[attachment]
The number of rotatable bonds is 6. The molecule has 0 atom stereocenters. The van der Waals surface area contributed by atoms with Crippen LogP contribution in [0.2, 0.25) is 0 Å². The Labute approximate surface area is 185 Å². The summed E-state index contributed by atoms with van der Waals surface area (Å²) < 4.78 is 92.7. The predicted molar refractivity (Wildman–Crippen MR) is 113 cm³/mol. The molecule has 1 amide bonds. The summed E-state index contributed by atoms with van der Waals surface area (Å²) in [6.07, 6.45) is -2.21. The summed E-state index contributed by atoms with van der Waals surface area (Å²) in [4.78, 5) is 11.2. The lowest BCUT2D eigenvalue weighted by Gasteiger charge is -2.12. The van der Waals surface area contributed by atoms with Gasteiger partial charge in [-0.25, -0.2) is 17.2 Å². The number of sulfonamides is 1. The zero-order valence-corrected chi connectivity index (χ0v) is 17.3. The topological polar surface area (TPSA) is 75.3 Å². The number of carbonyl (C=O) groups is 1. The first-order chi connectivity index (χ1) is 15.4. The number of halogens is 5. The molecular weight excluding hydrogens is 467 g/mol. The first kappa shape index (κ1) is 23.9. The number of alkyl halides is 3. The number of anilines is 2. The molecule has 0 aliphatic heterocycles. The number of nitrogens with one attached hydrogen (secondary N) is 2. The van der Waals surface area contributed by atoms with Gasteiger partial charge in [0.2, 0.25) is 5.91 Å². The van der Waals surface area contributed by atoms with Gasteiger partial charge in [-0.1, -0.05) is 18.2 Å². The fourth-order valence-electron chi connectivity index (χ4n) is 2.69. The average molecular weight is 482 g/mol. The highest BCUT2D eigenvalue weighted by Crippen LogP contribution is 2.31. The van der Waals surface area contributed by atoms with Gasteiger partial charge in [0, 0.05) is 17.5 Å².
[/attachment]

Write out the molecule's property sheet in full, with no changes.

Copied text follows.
The number of rotatable bonds is 6. The molecule has 0 atom stereocenters. The van der Waals surface area contributed by atoms with Crippen LogP contribution in [0.2, 0.25) is 0 Å². The Labute approximate surface area is 185 Å². The summed E-state index contributed by atoms with van der Waals surface area (Å²) < 4.78 is 92.7. The predicted molar refractivity (Wildman–Crippen MR) is 113 cm³/mol. The molecule has 1 amide bonds. The summed E-state index contributed by atoms with van der Waals surface area (Å²) in [6.07, 6.45) is -2.21. The summed E-state index contributed by atoms with van der Waals surface area (Å²) in [4.78, 5) is 11.2. The lowest BCUT2D eigenvalue weighted by Gasteiger charge is -2.12. The van der Waals surface area contributed by atoms with Gasteiger partial charge in [-0.25, -0.2) is 17.2 Å². The number of sulfonamides is 1. The zero-order valence-corrected chi connectivity index (χ0v) is 17.3. The topological polar surface area (TPSA) is 75.3 Å². The number of carbonyl (C=O) groups is 1. The first-order chi connectivity index (χ1) is 15.4. The number of halogens is 5. The molecular weight excluding hydrogens is 467 g/mol. The first kappa shape index (κ1) is 23.9. The number of alkyl halides is 3. The number of anilines is 2. The molecule has 0 aliphatic heterocycles. The number of nitrogens with one attached hydrogen (secondary N) is 2. The van der Waals surface area contributed by atoms with Gasteiger partial charge in [0.2, 0.25) is 5.91 Å². The van der Waals surface area contributed by atoms with Gasteiger partial charge in [-0.1, -0.05) is 18.2 Å². The fourth-order valence-electron chi connectivity index (χ4n) is 2.69. The average molecular weight is 482 g/mol. The highest BCUT2D eigenvalue weighted by Crippen LogP contribution is 2.31. The van der Waals surface area contributed by atoms with Gasteiger partial charge in [0, 0.05) is 17.5 Å².